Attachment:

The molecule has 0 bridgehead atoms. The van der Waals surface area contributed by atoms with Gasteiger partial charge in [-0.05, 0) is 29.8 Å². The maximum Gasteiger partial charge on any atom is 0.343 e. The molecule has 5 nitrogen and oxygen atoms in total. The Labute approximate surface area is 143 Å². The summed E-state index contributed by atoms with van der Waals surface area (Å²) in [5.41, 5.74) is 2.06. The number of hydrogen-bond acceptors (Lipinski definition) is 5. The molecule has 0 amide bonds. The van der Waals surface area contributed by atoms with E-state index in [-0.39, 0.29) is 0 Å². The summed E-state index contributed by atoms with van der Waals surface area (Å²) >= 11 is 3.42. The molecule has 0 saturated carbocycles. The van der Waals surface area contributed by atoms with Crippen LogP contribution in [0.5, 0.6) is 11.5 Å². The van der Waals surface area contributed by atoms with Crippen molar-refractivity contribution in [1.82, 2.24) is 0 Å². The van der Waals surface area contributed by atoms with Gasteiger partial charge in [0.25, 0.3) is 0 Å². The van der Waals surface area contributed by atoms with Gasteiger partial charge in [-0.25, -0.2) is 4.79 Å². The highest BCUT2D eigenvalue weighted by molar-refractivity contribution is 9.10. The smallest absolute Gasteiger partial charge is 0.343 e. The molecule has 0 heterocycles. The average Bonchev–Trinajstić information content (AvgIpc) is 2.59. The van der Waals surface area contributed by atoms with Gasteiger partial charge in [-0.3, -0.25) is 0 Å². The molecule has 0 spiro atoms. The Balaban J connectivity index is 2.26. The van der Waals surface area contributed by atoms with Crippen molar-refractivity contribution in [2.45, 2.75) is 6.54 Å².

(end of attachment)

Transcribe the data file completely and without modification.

The molecule has 0 bridgehead atoms. The van der Waals surface area contributed by atoms with Gasteiger partial charge in [-0.05, 0) is 29.8 Å². The maximum Gasteiger partial charge on any atom is 0.343 e. The molecule has 5 nitrogen and oxygen atoms in total. The Labute approximate surface area is 143 Å². The summed E-state index contributed by atoms with van der Waals surface area (Å²) in [5.41, 5.74) is 2.06. The number of hydrogen-bond acceptors (Lipinski definition) is 5. The molecule has 0 amide bonds. The van der Waals surface area contributed by atoms with E-state index in [-0.39, 0.29) is 0 Å². The summed E-state index contributed by atoms with van der Waals surface area (Å²) >= 11 is 3.42. The molecule has 0 saturated carbocycles. The van der Waals surface area contributed by atoms with Crippen LogP contribution in [0.5, 0.6) is 11.5 Å². The van der Waals surface area contributed by atoms with Crippen molar-refractivity contribution in [1.82, 2.24) is 0 Å². The van der Waals surface area contributed by atoms with Gasteiger partial charge in [0.25, 0.3) is 0 Å². The van der Waals surface area contributed by atoms with Gasteiger partial charge in [-0.25, -0.2) is 4.79 Å². The highest BCUT2D eigenvalue weighted by molar-refractivity contribution is 9.10. The smallest absolute Gasteiger partial charge is 0.343 e. The molecule has 0 heterocycles. The average Bonchev–Trinajstić information content (AvgIpc) is 2.59. The van der Waals surface area contributed by atoms with Gasteiger partial charge in [-0.3, -0.25) is 0 Å². The molecule has 0 spiro atoms. The Balaban J connectivity index is 2.26. The van der Waals surface area contributed by atoms with Crippen molar-refractivity contribution in [2.45, 2.75) is 6.54 Å².